How to position portfolios as an uncertain 2020 draws near

By James Langton | November 20, 2019 | Last updated on November 20, 2019
2 min read
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Between the looming U.S. election and ongoing geopolitical and trade uncertainty, the forecast for 2020 is cloudy. As a result, investors should consider looking to the next decade, says UBS Global Wealth Management in its outlook report for the year ahead.

Against a backdrop of heightened uncertainty, the firm’s base case for 2020 is that the global economy will grow by 3%, down slightly from 3.1% in 2019.

In the world’s developed markets, growth is expected to decelerate from 1.6% to 1.1%, while emerging market growth is expected to rise from 4.2% to 4.6%. Global inflation is expected to dip from 3% to 2.9%.

“However, two-way uncertainty is high, driven by choices in geopolitics and policymaking, as well as at the ballot box,” UBS cautioned.

With the prospects for the coming year particularly difficult to predict, UBS recommended that investors focus on assets that are somewhat sheltered from market turmoil.

Among equities, it recommended that investors favour quality dividend-paying stocks, and domestic and consumer-focused companies that are less exposed to trade and business spending trends.

For fixed income, it suggested taking a “middle-of-the-road approach to bonds, given very low yields on the safest debt and rising credit risks among high-yield issuers.”

In other asset classes, it had a preference for precious metals over cyclical commodities, alternative investments that have low sensitivity to markets, and a combination of safe and high-yielding currencies.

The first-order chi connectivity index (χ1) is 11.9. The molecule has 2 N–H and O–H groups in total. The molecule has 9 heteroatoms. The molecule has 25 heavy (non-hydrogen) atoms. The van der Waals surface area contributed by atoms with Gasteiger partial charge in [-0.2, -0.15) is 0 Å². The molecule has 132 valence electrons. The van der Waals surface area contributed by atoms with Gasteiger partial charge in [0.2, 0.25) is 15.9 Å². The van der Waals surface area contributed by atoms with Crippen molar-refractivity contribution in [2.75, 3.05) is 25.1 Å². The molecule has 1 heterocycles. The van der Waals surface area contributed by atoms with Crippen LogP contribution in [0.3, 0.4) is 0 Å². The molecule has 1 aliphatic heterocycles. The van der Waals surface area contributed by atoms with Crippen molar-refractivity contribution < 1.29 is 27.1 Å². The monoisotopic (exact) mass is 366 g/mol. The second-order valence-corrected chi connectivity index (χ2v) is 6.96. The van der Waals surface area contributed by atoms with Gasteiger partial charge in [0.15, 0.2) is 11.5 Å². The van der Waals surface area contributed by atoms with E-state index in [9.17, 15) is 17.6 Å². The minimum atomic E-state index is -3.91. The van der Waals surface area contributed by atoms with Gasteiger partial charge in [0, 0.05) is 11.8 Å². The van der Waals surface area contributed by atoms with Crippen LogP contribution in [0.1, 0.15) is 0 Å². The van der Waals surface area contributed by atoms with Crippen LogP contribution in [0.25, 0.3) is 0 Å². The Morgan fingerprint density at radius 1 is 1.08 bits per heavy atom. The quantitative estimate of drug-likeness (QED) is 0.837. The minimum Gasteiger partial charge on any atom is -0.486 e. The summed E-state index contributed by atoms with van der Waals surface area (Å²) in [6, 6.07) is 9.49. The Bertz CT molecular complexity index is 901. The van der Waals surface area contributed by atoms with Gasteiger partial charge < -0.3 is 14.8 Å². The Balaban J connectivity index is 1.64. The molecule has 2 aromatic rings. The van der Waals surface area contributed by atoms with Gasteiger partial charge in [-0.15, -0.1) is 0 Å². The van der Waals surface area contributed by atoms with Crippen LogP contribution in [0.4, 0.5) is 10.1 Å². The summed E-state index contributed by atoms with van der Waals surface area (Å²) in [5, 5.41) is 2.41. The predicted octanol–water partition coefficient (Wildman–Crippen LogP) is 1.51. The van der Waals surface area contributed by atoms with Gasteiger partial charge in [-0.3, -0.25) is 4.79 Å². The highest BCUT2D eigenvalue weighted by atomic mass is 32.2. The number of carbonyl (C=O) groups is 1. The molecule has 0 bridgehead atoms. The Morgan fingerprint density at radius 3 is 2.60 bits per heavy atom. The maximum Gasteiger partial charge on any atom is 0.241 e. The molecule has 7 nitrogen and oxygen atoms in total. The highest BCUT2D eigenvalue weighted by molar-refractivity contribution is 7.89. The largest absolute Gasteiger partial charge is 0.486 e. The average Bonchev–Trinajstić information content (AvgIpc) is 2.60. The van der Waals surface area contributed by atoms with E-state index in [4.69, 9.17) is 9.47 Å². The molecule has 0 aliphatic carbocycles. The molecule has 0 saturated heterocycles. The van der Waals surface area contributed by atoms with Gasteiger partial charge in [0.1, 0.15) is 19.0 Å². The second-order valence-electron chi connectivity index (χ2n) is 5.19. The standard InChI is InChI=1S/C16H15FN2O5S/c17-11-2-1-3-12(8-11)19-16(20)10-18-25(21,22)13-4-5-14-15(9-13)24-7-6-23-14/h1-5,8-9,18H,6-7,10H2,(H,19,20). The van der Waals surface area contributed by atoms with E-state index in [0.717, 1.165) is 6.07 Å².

“Elections, trade tensions and a shifting monetary and fiscal policy mix are likely to define a ‘year of choices’ in 2020. However, investors should also look beyond the next 12 months to a ‘decade of transformation’ where new winners and losers could change how investors allocate capital,” said Mark Haefele, chief investment officer at UBS Global Wealth Management.

That transformation is expected to include a major migration to cities, involving 790 million people; a declining workforce in the developed world and huge growth in emerging market workforces; and an increase in internet usage, rising from 4.3 billion users today to 7.5 billion over the decade.

Additionally, UBS foresaw innovation driven by the rising demand for sustainability as a key trend in the next 10 years, positioning digital transformation, genetic therapy and water scarcity as the top longer-term investment themes.

“As 2020 approaches, investors are rallying around global standards that will make sustainable investments in particular more approachable for clients,” UBS said.

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James Langton

James is a senior reporter for and its sister publication, Investment Executive. He has been reporting on regulation, securities law, industry news and more since 1994.